"It is marvellous what pig like circumstances a man can endure without its altering his disposition or modifying his charm, and here I am in my fourth year in the Altmark regiment enduring all manner of ignominious insults and abominable swear words without depriving me of any sense of humour and of the real if not always apparent eliquity of man.

You see the thing that drives a man bonkers in this kind of life is not his immediate circumstances or financial straights or even the wireless belching fourth all day but the thought that he has left a decent home behind and a wife or a sweetheart or alternatively a motorbyke and that he has a wait of maybe even some years before he can get the real value from the license he bought for his wife or his motorbyke.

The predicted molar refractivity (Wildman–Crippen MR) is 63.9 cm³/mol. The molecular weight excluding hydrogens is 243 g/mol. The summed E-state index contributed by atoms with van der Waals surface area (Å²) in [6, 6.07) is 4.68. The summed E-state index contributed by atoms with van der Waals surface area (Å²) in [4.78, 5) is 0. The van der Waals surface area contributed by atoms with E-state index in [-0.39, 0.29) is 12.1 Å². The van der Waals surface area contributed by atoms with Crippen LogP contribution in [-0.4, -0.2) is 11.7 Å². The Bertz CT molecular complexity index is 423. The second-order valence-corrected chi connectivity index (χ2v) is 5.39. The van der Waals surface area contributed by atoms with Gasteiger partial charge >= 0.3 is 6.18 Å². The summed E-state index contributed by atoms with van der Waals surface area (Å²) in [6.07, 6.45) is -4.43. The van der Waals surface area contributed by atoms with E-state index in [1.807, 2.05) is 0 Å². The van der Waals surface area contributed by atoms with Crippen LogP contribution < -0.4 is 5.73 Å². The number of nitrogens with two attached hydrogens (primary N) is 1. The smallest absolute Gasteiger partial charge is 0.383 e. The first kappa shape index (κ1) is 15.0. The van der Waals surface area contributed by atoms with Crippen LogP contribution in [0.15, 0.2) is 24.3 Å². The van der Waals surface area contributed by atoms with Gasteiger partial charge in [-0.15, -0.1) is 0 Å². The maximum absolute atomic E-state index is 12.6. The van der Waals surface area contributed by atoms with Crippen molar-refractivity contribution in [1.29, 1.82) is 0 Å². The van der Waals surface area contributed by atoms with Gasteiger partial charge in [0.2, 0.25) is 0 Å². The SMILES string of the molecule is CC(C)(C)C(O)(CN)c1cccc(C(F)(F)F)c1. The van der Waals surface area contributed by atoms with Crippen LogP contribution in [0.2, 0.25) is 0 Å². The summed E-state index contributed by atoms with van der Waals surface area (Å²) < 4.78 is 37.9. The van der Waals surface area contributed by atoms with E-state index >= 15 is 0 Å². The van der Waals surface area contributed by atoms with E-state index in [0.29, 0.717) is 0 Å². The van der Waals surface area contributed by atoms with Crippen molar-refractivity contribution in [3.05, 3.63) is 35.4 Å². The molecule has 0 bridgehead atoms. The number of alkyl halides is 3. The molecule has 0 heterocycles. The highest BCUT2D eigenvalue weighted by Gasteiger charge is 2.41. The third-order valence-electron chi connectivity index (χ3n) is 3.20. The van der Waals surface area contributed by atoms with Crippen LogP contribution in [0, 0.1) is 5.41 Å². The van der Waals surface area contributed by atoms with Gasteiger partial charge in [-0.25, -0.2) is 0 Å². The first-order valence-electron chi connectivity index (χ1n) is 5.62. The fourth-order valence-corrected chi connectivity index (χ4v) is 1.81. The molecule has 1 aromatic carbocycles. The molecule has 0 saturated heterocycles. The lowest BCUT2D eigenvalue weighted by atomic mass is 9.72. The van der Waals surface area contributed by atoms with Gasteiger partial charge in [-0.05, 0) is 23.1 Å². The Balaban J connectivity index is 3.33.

However with the fall of Smolensk things begin to look a little shorter than they did and as we are making our way alright in Italy things are certainly pointing to a speedy winding up of the war in Europe and to the eclipse of our hateful enemy to the general benefit of mankind and of men serving in the armed forces in particular. 

I am once again back at sea and it hasn’t changed a bit and is still salty & many are the stomach trials this winter will bring and many are the suppers I shall leave on the table untouched, but I am getting to like being sick now, and it is an experience I shall miss when I return to civil life.